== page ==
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14

The general name for this type of query is "gaps and islands". One approach below. If you can have duplicates in the source data you might need dense_rank rather than row_number WITH DATA(C) AS ( SELECT 724 UNION ALL SELECT 727 UNION ALL SELECT 728 UNION ALL SELECT 729 UNION ALL SELECT 735 UNION ALL SELECT 737 UNION ALL SELECT 743 UNION ALL SELECT 744 UNION ...


9

You can use outer apply the get the lead and lag values and in the column list you can use datediff to see if the gap is something other than one day. select T1.ID, case when datediff(day, Lag.Start, T1.Start) = 1 then T1.Start else dateadd(hour, 9, T1.Start) end as Start, case when datediff(day, T1.Start, ...


9

General solution for this class of problems To get the longest sequence (1 result, longest of all, arbitrary pick if there are ties): SELECT race_id, car_type, count(*) AS seq_len FROM ( SELECT *, count(step OR NULL) OVER (ORDER BY race_id, car_type, lap_no) AS grp FROM ( SELECT *, (lag(lap_no) OVER (PARTITION BY race_id, car_type ORDER BY ...


8

Given the following sample data: DECLARE @Data AS table ( data integer PRIMARY KEY ); INSERT @Data (data) VALUES (1), (2), (3), (6), (7), (15), (16); One way to achieve the result you are after is: WITH Grouped AS ( -- Identify groups SELECT D.data, grp = D.data - ROW_NUMBER() ...


8

To find gaps in a number range: Test table and data: mysql> CREATE TABLE wp_blogs -> ( -> blog_id INTEGER -> ); mysql> insert into wp_blogs values(1); mysql> insert into wp_blogs values(2); mysql> insert into wp_blogs values(4); mysql> insert into wp_blogs values(6); mysql> insert into wp_blogs values(7); mysql> ...


7

This is a fairly generic way to do this. Bear in mind it depends on your number column being consecutive. If it's not a Window function and/or CTE type-solution will probably be needed: SELECT number FROM mytable m CROSS JOIN (SELECT 3 AS consec) x WHERE EXISTS (SELECT 1 FROM mytable WHERE number = m.number - ...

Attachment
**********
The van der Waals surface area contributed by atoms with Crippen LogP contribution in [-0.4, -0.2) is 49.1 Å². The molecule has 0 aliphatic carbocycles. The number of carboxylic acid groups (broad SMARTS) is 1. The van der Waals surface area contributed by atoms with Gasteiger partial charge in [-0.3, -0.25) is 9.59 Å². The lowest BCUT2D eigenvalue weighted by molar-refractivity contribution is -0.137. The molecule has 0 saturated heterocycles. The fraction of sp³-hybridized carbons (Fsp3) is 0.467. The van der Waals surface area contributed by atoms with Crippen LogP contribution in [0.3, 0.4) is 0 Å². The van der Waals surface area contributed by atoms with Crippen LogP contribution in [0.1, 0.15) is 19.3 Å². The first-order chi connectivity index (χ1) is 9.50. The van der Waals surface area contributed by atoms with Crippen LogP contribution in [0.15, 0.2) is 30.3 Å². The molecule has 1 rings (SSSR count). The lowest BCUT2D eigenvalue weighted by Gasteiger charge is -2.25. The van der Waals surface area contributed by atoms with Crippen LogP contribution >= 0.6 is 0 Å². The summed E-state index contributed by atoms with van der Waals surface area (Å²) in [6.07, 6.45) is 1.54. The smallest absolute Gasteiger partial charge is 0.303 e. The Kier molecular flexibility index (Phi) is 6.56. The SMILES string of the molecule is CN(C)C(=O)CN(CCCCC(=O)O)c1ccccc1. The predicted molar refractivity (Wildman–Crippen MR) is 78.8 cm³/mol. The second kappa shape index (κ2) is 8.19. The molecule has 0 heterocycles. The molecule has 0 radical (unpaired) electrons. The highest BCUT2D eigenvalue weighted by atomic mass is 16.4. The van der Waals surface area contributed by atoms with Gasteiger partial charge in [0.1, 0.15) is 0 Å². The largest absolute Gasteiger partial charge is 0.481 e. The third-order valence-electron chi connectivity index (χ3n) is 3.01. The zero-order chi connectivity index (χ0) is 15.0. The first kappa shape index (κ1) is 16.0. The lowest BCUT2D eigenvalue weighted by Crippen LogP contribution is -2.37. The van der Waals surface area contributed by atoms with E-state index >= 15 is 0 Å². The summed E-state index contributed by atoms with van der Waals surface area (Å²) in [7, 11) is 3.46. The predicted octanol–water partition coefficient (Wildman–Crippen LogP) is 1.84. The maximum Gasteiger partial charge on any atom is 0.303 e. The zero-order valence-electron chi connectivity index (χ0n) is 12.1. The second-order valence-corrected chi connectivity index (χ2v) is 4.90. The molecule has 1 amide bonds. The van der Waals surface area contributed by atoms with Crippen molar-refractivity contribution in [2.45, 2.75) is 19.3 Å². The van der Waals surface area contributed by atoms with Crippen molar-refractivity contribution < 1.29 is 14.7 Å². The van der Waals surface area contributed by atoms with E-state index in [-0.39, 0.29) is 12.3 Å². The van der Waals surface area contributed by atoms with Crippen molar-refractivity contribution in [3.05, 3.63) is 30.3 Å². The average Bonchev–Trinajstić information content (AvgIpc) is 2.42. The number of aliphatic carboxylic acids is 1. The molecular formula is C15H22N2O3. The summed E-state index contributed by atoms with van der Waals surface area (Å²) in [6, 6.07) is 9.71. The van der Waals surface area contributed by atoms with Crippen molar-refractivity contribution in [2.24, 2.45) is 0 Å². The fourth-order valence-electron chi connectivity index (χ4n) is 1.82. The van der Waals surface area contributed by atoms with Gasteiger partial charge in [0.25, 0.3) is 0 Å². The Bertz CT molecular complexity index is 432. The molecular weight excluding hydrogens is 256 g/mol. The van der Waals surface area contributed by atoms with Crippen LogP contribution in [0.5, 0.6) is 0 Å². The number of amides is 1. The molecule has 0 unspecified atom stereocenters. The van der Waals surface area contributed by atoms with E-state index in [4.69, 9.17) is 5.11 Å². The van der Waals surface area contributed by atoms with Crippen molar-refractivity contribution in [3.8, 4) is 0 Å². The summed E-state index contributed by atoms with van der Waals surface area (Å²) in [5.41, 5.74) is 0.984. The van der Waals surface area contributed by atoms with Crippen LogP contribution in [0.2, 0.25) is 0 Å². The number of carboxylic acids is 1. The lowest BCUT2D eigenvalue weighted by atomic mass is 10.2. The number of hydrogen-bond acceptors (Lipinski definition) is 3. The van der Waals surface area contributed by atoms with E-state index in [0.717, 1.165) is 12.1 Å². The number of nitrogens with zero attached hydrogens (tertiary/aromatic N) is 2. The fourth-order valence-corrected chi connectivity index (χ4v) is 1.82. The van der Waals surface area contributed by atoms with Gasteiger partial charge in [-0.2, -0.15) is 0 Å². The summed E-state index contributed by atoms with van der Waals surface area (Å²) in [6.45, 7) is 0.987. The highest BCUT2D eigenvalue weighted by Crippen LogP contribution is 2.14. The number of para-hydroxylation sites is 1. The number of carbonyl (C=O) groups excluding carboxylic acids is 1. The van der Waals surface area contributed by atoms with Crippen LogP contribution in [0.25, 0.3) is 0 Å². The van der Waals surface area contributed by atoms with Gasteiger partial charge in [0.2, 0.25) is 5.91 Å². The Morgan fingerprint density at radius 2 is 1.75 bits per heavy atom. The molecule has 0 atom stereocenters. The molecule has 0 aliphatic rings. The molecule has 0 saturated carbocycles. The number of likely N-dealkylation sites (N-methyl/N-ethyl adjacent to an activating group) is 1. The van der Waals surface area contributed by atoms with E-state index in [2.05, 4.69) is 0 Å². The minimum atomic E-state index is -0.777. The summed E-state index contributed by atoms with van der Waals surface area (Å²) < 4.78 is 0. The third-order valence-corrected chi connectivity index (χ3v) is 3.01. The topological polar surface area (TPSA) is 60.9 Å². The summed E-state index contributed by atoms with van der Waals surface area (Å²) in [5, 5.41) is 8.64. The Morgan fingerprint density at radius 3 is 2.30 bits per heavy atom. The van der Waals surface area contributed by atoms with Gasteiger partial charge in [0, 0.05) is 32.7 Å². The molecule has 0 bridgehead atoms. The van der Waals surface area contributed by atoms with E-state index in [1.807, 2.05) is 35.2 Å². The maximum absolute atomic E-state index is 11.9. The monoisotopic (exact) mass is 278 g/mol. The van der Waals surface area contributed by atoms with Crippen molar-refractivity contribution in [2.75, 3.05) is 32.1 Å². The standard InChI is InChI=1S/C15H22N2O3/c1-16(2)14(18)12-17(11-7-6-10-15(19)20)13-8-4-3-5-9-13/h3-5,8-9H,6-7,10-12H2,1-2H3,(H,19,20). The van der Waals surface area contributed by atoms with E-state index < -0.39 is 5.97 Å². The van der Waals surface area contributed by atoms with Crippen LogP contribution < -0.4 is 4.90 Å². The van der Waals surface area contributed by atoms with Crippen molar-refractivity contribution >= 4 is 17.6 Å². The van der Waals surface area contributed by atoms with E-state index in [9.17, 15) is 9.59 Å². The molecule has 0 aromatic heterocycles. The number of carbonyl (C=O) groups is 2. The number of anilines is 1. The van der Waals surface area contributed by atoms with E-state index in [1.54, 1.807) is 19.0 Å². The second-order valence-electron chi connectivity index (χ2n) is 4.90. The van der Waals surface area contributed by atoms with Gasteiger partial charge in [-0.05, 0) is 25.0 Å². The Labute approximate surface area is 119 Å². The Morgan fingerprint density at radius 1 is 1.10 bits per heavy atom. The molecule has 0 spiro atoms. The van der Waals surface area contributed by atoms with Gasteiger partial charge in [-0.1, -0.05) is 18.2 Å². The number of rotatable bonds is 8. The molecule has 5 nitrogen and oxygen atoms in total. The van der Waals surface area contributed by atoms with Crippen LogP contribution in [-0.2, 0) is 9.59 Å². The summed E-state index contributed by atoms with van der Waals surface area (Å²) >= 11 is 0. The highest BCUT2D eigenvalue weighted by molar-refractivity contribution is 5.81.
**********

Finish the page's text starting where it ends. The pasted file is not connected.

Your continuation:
6

This is a gaps-and-islands problem. Assuming there are no gaps or duplicates in the same id_set set: WITH partitioned AS ( SELECT *, number - ROW_NUMBER() OVER (PARTITION BY id_set) AS grp FROM atable WHERE status = 'FREE' ), counted AS ( SELECT *, COUNT(*) OVER (PARTITION BY id_set, grp) AS cnt FROM partitioned ) SELECT id_set, ...


5

The merge join works like a zipper - if you don't care about order, SQL Server knows that it can sort the input in any way it wants, and not have to worry about re-ordering anything. When you add the order by, in this case a merge join is no longer the best choice, because materializing and sorting the first CTE twice in the order defined by the ROW_NUMBER() ...


5

A simple and fast variant: SELECT min(number) AS first_number, count(*) AS ct_free FROM ( SELECT *, number - row_number() OVER (PARTITION BY id_set ORDER BY number) AS grp FROM tbl WHERE status = 'FREE' ) x GROUP BY grp HAVING count(*) >= 3 -- minimum length of sequence only goes here ORDER BY grp LIMIT 1; Requires a gapless ...


5

See this discussion on AskTom about the way expressions are evaluated. The decode function does perform short-circuit in most cases: right-side expressions are not evaluated if a condition on the left is evaluated to true. Sequence are special however, they are evaluated for all lines in all cases. The easiest workaround is to use a function that calls the ...


5

Use a different method. For a start, don't populate a temporary table with 2.7M rows - that's not going to want to return in under ten seconds. You could use a CTE instead, and that might work much better. WITH taps as ( SELECT RowID = ROW_NUMBER() OVER (ORDER BY DeviceESN, CreatedDateUTC, [Counter]), DeviceESN, TapDateUTC, CreatedDateUTC, [Counter] ...


5

Well you could do something like this which would avoid the cursor that you had in the query that you originally posted. Firstly, change the definition of your columns table so it looks like this: DECLARE @columns TABLE ( ID INT IDENTITY NOT NULL, NAME NVARCHAR(128) NOT NULL ); Then, using whatever method you have; split the string and populate ...


4

If you create a clustered index on createdDateUTC the query Rob has given could be really fast. Can you try that? The other option would be to add an artificial unique tapDetailID column with a clustered index and use that instead.


3

create table tbl (lap_no int, car_type text, race_id int); insert into tbl values (1,'red',1),(2,'red',1),(3,'red',1),(4,'red',1), (1,'blue',1),(5,'red',1),(2,'blue',1),(1,'green',1); select car_type, race_id, sum(case when lap_no=(prev+1) then 1 else 0 end)+1 seq_len from ( select *, lag(lap_no) over (partition by ...


3

This will return only the first of the 3 numbers. It does not require that the values of number are consecutive. Tested at SQL-Fiddle: WITH cte3 AS ( SELECT *, COUNT(CASE WHEN status = 'FREE' THEN 1 END) OVER (PARTITION BY id_set ORDER BY number ROWS BETWEEN CURRENT ROW AND 2 FOLLOWING) AS cnt FROM atable ) SELECT ...